There should have been a major announcement in some posh setting, maybe even a boxing ring in Las Vegas, with confetti ready to fall from the rafters and luminaries in the audience. That’s how a champion like Evander Holyfield should go out – with the people he entertained celebrating an accomplished body of work in general, and the heart of the man as a fighter in particular.
Instead, there is no fanfare. Instead, most are saying, “Thank God. Finally.”
Holyfield is 50, having fought probably 13 years past when he should have quit. The courage that he showed in being a smaller man fighting as a heavyweight was not matched by the wisdom to sit down when it was time. Worse, when those around him even questioned if he should continue, he fired them.
For the past decade or more Holyfield, instead of existing as an exalted former champion, has been considered a misguided, delusional, punch-drunk ex-fighter desperate to compete when he was far beyond his prime. In his last 16 fights, mostly against boxers you’ve never heard of, Holyfield is 8-7-1 with a no contest. All of these came when he was 37 or older – a time when he should have gone back to school or spent his time fishing. Sad, that.
His career record of 44-10-2 (one no contest) is more sparkling than it suggests. When he elevated in class from cruiserweight to heavyweight, a young, swift and determined Holyfield defeated elite fighters such as Riddick Bowe, George Foreman, Larry Holmes, Ray Mercer, Michael Moorer and Michael Dokes. Of course, his two victories over Mike Tyson are what set him apart.
He pummeled Tyson in their first match, November 9, 1996, stopping him in the 11th round. A 24-1 underdog, Holyfield was atop the boxing world. They fought again in 1997, the infamous night Tyson resorted to biting off a portion of Holyfield’s ear because he could not compete with him.
Two years later, Holyfield lost a second time to Lennox Lewis in a fight in which he made the bigger, younger man fight until the final bell. In truth, that was Holyfield’s last hurrah.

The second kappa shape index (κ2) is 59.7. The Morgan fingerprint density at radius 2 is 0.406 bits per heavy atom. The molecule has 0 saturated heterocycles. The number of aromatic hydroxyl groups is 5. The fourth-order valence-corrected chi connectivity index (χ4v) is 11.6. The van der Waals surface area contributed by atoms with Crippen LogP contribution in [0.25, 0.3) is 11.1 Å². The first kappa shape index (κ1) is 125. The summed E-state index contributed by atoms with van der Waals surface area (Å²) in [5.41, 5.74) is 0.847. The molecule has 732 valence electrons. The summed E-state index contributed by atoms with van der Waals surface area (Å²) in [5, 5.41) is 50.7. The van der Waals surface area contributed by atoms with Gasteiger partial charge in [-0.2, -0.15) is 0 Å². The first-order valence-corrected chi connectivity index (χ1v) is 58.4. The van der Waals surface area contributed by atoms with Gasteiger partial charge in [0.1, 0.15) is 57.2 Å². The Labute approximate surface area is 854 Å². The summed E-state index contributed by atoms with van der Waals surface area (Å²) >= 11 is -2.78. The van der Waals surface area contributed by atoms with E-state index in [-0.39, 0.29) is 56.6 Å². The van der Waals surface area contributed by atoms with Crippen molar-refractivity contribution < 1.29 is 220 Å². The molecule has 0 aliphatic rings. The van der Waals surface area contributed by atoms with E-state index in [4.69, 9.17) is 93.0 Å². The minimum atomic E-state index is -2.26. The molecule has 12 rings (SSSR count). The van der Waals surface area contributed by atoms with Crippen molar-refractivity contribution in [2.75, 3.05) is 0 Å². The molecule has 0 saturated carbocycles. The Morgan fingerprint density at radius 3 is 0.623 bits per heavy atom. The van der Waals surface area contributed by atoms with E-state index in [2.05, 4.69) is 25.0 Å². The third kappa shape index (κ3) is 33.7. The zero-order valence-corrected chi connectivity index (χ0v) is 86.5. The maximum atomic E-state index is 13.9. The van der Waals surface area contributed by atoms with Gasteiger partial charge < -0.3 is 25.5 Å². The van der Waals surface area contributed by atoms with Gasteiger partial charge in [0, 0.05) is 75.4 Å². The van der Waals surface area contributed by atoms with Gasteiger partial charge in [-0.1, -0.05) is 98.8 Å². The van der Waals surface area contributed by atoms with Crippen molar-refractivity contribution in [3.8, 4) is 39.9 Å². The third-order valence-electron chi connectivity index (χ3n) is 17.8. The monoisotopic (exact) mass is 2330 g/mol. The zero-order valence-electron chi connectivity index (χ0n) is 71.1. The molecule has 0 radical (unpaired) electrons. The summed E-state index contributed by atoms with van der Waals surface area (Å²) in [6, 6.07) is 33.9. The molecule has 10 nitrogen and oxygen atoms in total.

He kept fighting, but accomplished little in the ring. He wanted to become a five-time heavyweight champion, but lost to someone named Nikolai Valuev, a 7-foot WBA champion from Russia. That was four years ago or nine years after his last commendable effort.
If you ask him today, 48 hours from when he turns 50, he would say he could still take one of the heavyweight belts. But he’s only fooling himself. Most places around the world would not even sanction a fight featuring Holyfield, although his body remains the envy of most men.
“The game’s been good to me and I hope I’ve been good to the game,” Holyfield said to Sports Illustrated. “I’m 50 years old (on Friday) and I’ve pretty much did everything that I wanted to do in boxing.”
He made more than $200 million in the sport. But he also has squandered most of it. He pays more than $500,000 a year in child support of his 11 children fathered among nine women. His lavish compound south of Atlanta that featured 17 bathrooms, three kitchens, a bowling alley, an Olympic-sized swimming pool, fishing ponds, etc., is his no more, devoured in foreclosure.
Much of his money also went to charity. He had a big heart. At his home each July 4th he would host hundreds of youths, providing food, games and entertainment, capped with a fireworks show when the sun dropped. He did not have to do it, but he did it because he felt it was his obligation to be a part of the community, a regular guy with extraordinary resources.
In the end, Evander Holyfield will be remembered as a boxer of utmost resolve and determination, The Real Deal. His personal life has not been so prolific. But he still has some living to do to determine the final arc of who he is as a man.
Curtis Bunn is a best-selling novelist and national award-winning sports journalist who has worked at The Washington Times, NY Newsday, The New York Daily News and The Atlanta Journal-Constitution.